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Indian Valley Record
Greenville, California
February 29, 2012     Indian Valley Record
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February 29, 2012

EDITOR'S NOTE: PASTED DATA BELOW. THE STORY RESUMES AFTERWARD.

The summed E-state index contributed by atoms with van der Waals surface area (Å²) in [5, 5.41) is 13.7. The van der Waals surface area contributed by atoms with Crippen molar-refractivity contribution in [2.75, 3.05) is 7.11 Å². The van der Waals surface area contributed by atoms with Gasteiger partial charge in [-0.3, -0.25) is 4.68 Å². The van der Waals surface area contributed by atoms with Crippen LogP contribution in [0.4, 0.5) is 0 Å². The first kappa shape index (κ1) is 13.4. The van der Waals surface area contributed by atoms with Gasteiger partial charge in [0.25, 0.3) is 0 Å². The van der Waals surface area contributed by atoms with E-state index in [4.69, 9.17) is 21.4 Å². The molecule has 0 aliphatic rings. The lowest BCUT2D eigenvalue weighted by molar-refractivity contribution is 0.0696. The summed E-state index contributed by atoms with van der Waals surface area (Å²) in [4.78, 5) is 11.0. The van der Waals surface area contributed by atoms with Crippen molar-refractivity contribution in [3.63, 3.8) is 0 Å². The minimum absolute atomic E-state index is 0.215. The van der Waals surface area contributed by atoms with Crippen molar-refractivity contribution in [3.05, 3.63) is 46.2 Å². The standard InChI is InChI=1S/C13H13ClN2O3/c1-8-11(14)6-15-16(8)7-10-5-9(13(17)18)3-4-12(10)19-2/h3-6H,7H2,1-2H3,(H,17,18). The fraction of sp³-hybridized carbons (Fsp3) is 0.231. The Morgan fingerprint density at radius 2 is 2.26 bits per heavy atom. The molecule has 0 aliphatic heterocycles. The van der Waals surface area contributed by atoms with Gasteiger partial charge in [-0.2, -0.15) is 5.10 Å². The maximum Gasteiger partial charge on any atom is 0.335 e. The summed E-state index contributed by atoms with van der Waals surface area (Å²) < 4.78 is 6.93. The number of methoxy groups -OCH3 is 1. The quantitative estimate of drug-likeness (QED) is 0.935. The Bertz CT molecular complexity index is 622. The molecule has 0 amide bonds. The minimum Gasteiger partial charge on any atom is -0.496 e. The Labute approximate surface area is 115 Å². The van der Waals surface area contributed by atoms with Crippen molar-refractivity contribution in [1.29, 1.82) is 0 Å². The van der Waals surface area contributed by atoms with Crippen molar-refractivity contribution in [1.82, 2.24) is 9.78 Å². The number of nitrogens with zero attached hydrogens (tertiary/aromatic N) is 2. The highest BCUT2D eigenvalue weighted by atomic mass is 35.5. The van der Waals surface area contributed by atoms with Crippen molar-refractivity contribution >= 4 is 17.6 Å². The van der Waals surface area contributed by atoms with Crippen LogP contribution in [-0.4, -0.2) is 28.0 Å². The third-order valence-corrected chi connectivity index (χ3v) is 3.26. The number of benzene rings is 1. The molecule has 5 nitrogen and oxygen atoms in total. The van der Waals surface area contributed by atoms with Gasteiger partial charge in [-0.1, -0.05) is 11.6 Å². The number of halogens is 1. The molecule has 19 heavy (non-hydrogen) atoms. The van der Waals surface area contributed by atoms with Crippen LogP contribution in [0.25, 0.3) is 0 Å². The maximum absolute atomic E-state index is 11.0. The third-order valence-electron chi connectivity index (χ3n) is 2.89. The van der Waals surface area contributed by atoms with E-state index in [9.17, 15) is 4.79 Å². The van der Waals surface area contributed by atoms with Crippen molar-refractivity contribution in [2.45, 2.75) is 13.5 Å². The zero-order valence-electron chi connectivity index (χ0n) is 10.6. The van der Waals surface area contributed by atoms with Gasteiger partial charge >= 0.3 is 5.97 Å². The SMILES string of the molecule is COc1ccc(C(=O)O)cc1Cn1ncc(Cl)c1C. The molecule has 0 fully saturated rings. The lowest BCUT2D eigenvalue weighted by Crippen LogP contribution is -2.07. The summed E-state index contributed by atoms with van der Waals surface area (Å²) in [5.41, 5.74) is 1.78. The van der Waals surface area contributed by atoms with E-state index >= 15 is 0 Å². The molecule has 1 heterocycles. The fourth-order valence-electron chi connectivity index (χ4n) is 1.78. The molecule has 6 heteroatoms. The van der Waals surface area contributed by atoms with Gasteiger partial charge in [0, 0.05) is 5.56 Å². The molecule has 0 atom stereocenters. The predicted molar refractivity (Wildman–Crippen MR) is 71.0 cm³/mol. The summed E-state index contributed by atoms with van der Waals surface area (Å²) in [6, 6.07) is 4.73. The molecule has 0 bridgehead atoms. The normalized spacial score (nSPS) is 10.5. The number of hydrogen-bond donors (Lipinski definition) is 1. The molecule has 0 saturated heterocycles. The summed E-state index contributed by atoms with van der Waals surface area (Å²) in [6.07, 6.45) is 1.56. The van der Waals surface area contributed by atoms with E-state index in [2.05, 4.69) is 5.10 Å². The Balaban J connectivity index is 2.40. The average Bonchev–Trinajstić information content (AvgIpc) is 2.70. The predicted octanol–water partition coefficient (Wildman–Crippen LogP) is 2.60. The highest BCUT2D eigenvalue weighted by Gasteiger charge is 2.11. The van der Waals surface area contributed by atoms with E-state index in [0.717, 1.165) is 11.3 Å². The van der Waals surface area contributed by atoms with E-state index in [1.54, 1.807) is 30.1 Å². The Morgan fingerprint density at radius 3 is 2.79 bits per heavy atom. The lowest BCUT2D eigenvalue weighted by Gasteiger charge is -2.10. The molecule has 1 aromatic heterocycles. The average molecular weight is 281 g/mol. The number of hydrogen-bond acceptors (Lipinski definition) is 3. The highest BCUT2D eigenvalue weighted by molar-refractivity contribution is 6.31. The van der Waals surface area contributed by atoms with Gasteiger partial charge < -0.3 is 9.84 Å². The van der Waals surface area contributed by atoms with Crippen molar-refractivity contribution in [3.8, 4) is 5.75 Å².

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Bulletin, Record, Progressive, Reporter Wednesday, Feb. 29, 2012 13B Taylorsville woman to showat museum Carole Jacks,an's photography on display through April In 1979, Carole Jackson re- ceived a single lens reflex camera for Christmas. Equipped with a variety of lenses, including a macro lens, Jackson became fasci- nated with the ability to zoom into the most intricate of details. During a first photo ses- sion in her yard among her flowers, she came face to face with a potato bug look- ing directly at her. Through the macro lens, the bug and photographer locked eyes, and Jackson was transport- ed to another world. From that time on, shewas hooked, and it has been her desire to pass on to others -- through her photography that same magical experi- ence. Jackson's fascination with the natural beauty around her naturally led to her progression from hobby to profession and she began submitting to, and getting published in, various publications, including Country Magazine, Sacra- mento Magazine and Nevada Magazine. This led to other work pro- ducing and supplying sub- ject specific photographs for various Plumas County and Northeastern California companies, and she has sup- plied many such photos for Plumas Corporation and the Plumas County Chamber of Commerce. Even some of her personal family photos, such as a sled- ding scene of her daughter and granddaughter, have been sold and hang in such places as the U.S. Forest Ser- vice office in Quincy. Theatre .... debuts with 'Parallel Lives' "Parallel Lives" opens March 16 at the West End Theatre in Quincy for a' run of three consecutive week- ends. Starring Kim Carroll and Tina Terrazas, "Parallel Lives" is the first produc- tion for the theatre. Doors open at 6 p.m. Fri- days and Saturdays, and the curtain goes up at 7. The Sunday matinees open at 1 p.m. for a 2 p.m. show. Tickets are on saIe at Epilog Books, Carey Candy Co. and Alley Cat Cafe. Although Jackson credits the noted photographer Philip Hyde, from Genesee, as being a great influence on her back in the 1980s, taking the time on several occasions to help her learn some important aspects of photography, she notes humorously, "The majority of my training has been trial and error, and I am mostly self-taught. I learned what not to do most of the time." To say she has learned well is an understatement. Her photographs, ranging from soaring landscapes to intimate close-ups, awaken a sense of wonder that allows the viewer to be drawn into the scene, conveying all of the surprises, beauty and emotion a picture may hold. One gets a sense that he or she is a part of the scene, a feeling of "being there." Today, since picking up that first camera more than 30 years ago, Jackson's port- folio has grown to over 4,000 photos and her first subjects, insects, are still close to her heart. Says Jackson, "From butterflies to worms, I've had the pleasure of captur- ing these wonderful crea- tures in their natural habi- tats. I enjoy the spiritual as- pect of nature and have spent many hours in the qui- et of nature's settings while doing my work. Brooks and streams, lakes and creeks, deer out feeding at dawn, the song of a bird in a tree and the natural flow of nature are all an escape from the busyness we all encounter on a daily basis." Jackson is also captivated Taylorsville artist Carole Jackson expertly captures the beauty of natural scenes. T see more of her work, stop by the Plumas County Museum in Quincy during March and April. Photo courtesy Plumas County Museum by the ability to preserve history through her photog- raphy. As a photographer living in Taylorsville. she has built up quite a collec- tion of photos of buildings that no longer exist in Plumas County. "The desire to photograph these subjects began one day as I drove around Indian Valley and noticed many old, dilapidat- ed barns and cabins. I want- ed to preserve the memory that each one represented," she says. In the process, She has helped many remember times long gone and brought back memories once cher- ished. Says Jackson, "I find the camera to be an excellent tool to capture things that might otherwise be over- looked. My passion has been to transport others with a click of my camera by shar- ing the things I am privi- leged to see." Jackson's photographs will be on display March 1 through April 30 in the Plumas County Museum's Stella Fay Miller Mezzanine Gallery, with an artist's opening reception set for Friday, March 2, from 5 to 8 p.m. The Plumas County Museum is located at 500 Jackson St. in Quincy and is open Tuesday - Saturday, 10 a.m. - 4 p.m. For more infor- mation, contact the mnsum at 283-6320. ? ," ..... , .... --llm U| Damage? We're here to help with REPLACING or REPAIRING: DOORS TRIM WINDOWS PLUMBING ROOFING ELECTRICAL If it's something we can't fix, we'll find somebody who can. EATTY SINCE t984 m General Building Contractor Calif. Lic. #453927 (530) 283-2035 I 4 bedroom home in Portola. Owner may carry. MLS 200900822. $179,000. Chandler Real Estate Check Out Our Quaint home, updated windows, cabinets, floors, fenced yard. Susanville. $64,900. See Susan River Realty Property management and short sale specialists, rentals. See Susan River Realty, Portola Office Lg Downtown Home w/upgrades. 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